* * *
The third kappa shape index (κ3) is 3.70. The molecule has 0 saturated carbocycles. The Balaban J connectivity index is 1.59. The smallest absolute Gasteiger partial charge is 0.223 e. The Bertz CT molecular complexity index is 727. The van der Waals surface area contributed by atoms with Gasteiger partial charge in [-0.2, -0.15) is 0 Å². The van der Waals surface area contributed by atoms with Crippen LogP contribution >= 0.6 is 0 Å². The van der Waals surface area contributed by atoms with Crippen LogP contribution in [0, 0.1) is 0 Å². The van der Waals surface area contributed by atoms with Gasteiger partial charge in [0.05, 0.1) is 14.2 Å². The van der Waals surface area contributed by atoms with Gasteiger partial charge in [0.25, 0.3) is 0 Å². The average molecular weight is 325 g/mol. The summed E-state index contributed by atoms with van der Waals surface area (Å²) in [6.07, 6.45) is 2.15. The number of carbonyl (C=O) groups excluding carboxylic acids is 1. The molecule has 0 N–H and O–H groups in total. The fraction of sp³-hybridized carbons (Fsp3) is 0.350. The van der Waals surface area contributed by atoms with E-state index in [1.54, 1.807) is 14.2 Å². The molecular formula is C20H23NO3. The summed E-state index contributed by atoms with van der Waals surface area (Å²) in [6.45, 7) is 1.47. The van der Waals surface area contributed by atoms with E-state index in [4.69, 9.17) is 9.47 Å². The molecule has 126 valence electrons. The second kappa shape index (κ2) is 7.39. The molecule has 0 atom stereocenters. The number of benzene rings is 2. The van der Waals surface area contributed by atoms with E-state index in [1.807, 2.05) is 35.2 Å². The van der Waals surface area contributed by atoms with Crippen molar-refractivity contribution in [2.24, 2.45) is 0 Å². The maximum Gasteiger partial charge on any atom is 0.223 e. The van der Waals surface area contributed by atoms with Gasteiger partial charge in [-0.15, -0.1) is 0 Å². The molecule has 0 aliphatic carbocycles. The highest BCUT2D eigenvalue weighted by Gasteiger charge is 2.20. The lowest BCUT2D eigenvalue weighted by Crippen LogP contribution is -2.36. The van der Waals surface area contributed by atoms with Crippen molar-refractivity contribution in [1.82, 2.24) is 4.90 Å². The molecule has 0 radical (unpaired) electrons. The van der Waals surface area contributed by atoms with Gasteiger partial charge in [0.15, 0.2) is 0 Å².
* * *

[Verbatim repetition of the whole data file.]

The third kappa shape index (κ3) is 3.70. The molecule has 0 saturated carbocycles. The Balaban J connectivity index is 1.59. The smallest absolute Gasteiger partial charge is 0.223 e. The Bertz CT molecular complexity index is 727. The van der Waals surface area contributed by atoms with Gasteiger partial charge in [-0.2, -0.15) is 0 Å². The van der Waals surface area contributed by atoms with Crippen LogP contribution >= 0.6 is 0 Å². The van der Waals surface area contributed by atoms with Crippen LogP contribution in [0, 0.1) is 0 Å². The van der Waals surface area contributed by atoms with Gasteiger partial charge in [0.05, 0.1) is 14.2 Å². The van der Waals surface area contributed by atoms with Gasteiger partial charge in [0.25, 0.3) is 0 Å². The average molecular weight is 325 g/mol. The summed E-state index contributed by atoms with van der Waals surface area (Å²) in [6.07, 6.45) is 2.15. The number of carbonyl (C=O) groups excluding carboxylic acids is 1. The molecule has 0 N–H and O–H groups in total. The fraction of sp³-hybridized carbons (Fsp3) is 0.350. The van der Waals surface area contributed by atoms with E-state index in [1.54, 1.807) is 14.2 Å². The molecular formula is C20H23NO3. The summed E-state index contributed by atoms with van der Waals surface area (Å²) in [6.45, 7) is 1.47. The van der Waals surface area contributed by atoms with E-state index in [4.69, 9.17) is 9.47 Å². The molecule has 126 valence electrons. The second kappa shape index (κ2) is 7.39. The molecule has 0 atom stereocenters. The number of benzene rings is 2. The van der Waals surface area contributed by atoms with E-state index in [1.807, 2.05) is 35.2 Å². The van der Waals surface area contributed by atoms with Crippen molar-refractivity contribution in [2.24, 2.45) is 0 Å². The maximum Gasteiger partial charge on any atom is 0.223 e. The van der Waals surface area contributed by atoms with Gasteiger partial charge in [-0.15, -0.1) is 0 Å². The molecule has 0 aliphatic carbocycles. The highest BCUT2D eigenvalue weighted by Gasteiger charge is 2.20. The lowest BCUT2D eigenvalue weighted by Crippen LogP contribution is -2.36. The van der Waals surface area contributed by atoms with Crippen molar-refractivity contribution in [1.82, 2.24) is 4.90 Å². The molecule has 0 radical (unpaired) electrons. The van der Waals surface area contributed by atoms with Gasteiger partial charge in [0.15, 0.2) is 0 Å².